CT based 3D treatment planning systems (3DTPS) can be used to design compensating filters that, in addition to missing tissue compensation, can account for tissue inhomogeneities. The use of computer-driven systems provides a practical, convenient, and accurate method of fabricating compensating filters. In this work, we have evaluated a commercially available PAR Scientific DIGIMILL milling machine linked with FOCUS 3DTPS. Compensating filters were fabricated using refined gypsum material with no additives. Thus, filters were of manageable dimensions and were not sensitive to common machining errors. Compensating filters were evaluated using a homogeneous step phantom and step phantoms containing various internal inhomogeneities (air, cork, and bone). The accuracy of two planning algorithms used to design filters was experimentally evaluated. The superposition algorithm was found to produce better agreement with measurements than the Clarkson algorithm. Phantom measurements have demonstrated that compensating filters were able to produce a uniform dose distribution along the compensation plane in the presence of tissue inhomogeneity. However, the dose variation was greatly amplified in planes located beyond the inhomogeneity when a single compensated beam was used. The use of parallel-opposed compensated beams eliminated this problem. Both lateral and depth-dose uniformity was achieved throughout the target volume. (c) 2003 American College of Medical Physics.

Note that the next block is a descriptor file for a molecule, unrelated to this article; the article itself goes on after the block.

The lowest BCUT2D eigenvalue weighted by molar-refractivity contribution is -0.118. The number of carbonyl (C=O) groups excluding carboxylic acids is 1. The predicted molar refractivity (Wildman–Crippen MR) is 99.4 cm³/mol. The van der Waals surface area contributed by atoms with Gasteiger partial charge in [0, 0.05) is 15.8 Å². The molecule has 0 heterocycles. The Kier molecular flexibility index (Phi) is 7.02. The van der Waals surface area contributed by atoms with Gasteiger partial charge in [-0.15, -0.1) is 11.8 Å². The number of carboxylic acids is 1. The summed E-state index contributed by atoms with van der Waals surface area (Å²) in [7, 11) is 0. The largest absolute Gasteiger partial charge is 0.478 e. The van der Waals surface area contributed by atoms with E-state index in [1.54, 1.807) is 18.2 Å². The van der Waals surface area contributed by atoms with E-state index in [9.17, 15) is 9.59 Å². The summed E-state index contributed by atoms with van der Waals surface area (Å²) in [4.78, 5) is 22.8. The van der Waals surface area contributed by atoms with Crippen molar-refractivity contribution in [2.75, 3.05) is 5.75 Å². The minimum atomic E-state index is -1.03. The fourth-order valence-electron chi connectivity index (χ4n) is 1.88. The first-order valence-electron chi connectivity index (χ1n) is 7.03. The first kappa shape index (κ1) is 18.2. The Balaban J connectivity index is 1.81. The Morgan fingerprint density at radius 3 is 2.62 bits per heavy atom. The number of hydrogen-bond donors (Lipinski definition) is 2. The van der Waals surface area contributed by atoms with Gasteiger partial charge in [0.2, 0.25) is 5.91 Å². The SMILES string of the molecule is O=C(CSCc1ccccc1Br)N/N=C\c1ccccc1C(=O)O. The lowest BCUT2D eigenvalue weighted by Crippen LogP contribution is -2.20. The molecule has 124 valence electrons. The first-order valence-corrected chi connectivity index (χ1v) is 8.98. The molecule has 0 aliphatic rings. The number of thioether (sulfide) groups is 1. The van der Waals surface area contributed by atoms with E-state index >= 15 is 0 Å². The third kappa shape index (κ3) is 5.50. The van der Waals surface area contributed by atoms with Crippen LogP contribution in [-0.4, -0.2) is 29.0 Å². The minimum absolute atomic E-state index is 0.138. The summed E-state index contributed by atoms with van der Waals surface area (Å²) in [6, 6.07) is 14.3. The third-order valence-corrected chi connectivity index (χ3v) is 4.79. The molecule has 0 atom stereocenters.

|Original language||English (US)|
|Number of pages||8|
|Journal||Journal of applied clinical medical physics / American College of Medical Physics|
|State||Published - Jan 1 2003|
ASJC Scopus subject areas
- Radiology Nuclear Medicine and imaging